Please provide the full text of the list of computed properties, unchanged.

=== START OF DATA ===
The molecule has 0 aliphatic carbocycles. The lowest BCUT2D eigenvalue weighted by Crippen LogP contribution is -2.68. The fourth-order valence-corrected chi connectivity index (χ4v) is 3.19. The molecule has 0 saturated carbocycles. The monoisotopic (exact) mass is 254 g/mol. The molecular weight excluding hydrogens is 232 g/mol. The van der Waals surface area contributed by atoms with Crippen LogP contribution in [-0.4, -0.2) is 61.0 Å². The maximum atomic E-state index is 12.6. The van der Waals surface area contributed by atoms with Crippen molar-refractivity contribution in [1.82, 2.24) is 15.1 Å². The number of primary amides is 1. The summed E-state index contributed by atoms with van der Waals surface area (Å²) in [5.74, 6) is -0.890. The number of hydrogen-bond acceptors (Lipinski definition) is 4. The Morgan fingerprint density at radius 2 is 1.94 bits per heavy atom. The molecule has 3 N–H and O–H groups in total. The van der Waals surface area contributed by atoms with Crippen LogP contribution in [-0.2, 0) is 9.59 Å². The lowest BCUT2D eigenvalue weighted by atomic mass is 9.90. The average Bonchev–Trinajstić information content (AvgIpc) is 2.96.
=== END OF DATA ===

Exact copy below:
The molecule has 0 aliphatic carbocycles. The lowest BCUT2D eigenvalue weighted by Crippen LogP contribution is -2.68. The fourth-order valence-corrected chi connectivity index (χ4v) is 3.19. The molecule has 0 saturated carbocycles. The monoisotopic (exact) mass is 254 g/mol. The molecular weight excluding hydrogens is 232 g/mol. The van der Waals surface area contributed by atoms with Crippen LogP contribution in [-0.4, -0.2) is 61.0 Å². The maximum atomic E-state index is 12.6. The van der Waals surface area contributed by atoms with Crippen molar-refractivity contribution in [1.82, 2.24) is 15.1 Å². The number of primary amides is 1. The summed E-state index contributed by atoms with van der Waals surface area (Å²) in [5.74, 6) is -0.890. The number of hydrogen-bond acceptors (Lipinski definition) is 4. The Morgan fingerprint density at radius 2 is 1.94 bits per heavy atom. The molecule has 3 N–H and O–H groups in total. The van der Waals surface area contributed by atoms with Crippen LogP contribution in [-0.2, 0) is 9.59 Å². The lowest BCUT2D eigenvalue weighted by atomic mass is 9.90. The average Bonchev–Trinajstić information content (AvgIpc) is 2.96.